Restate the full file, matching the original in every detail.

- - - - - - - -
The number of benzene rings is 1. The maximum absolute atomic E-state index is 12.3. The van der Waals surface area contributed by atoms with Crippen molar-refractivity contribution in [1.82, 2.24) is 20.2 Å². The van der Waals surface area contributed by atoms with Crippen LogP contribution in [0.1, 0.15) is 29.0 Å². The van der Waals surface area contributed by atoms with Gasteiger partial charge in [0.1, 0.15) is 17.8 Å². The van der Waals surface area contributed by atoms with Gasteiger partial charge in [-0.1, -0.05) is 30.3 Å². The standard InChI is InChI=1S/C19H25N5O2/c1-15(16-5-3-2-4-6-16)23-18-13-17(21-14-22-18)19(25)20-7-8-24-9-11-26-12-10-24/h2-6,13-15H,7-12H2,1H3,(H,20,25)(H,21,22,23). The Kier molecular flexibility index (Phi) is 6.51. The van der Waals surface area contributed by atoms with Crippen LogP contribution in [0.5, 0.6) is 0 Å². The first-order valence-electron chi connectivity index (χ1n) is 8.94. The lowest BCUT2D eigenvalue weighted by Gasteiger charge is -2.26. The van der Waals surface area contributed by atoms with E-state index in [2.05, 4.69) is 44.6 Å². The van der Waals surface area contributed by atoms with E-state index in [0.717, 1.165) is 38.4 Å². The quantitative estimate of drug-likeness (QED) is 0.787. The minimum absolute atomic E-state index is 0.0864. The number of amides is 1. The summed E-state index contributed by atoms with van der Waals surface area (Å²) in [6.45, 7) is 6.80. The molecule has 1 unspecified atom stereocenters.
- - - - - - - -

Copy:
The number of benzene rings is 1. The maximum absolute atomic E-state index is 12.3. The van der Waals surface area contributed by atoms with Crippen molar-refractivity contribution in [1.82, 2.24) is 20.2 Å². The van der Waals surface area contributed by atoms with Crippen LogP contribution in [0.1, 0.15) is 29.0 Å². The van der Waals surface area contributed by atoms with Gasteiger partial charge in [0.1, 0.15) is 17.8 Å². The van der Waals surface area contributed by atoms with Gasteiger partial charge in [-0.1, -0.05) is 30.3 Å². The standard InChI is InChI=1S/C19H25N5O2/c1-15(16-5-3-2-4-6-16)23-18-13-17(21-14-22-18)19(25)20-7-8-24-9-11-26-12-10-24/h2-6,13-15H,7-12H2,1H3,(H,20,25)(H,21,22,23). The Kier molecular flexibility index (Phi) is 6.51. The van der Waals surface area contributed by atoms with Crippen LogP contribution in [0.5, 0.6) is 0 Å². The first-order valence-electron chi connectivity index (χ1n) is 8.94. The lowest BCUT2D eigenvalue weighted by Gasteiger charge is -2.26. The van der Waals surface area contributed by atoms with E-state index in [2.05, 4.69) is 44.6 Å². The van der Waals surface area contributed by atoms with E-state index in [0.717, 1.165) is 38.4 Å². The quantitative estimate of drug-likeness (QED) is 0.787. The minimum absolute atomic E-state index is 0.0864. The number of amides is 1. The summed E-state index contributed by atoms with van der Waals surface area (Å²) in [6.45, 7) is 6.80. The molecule has 1 unspecified atom stereocenters.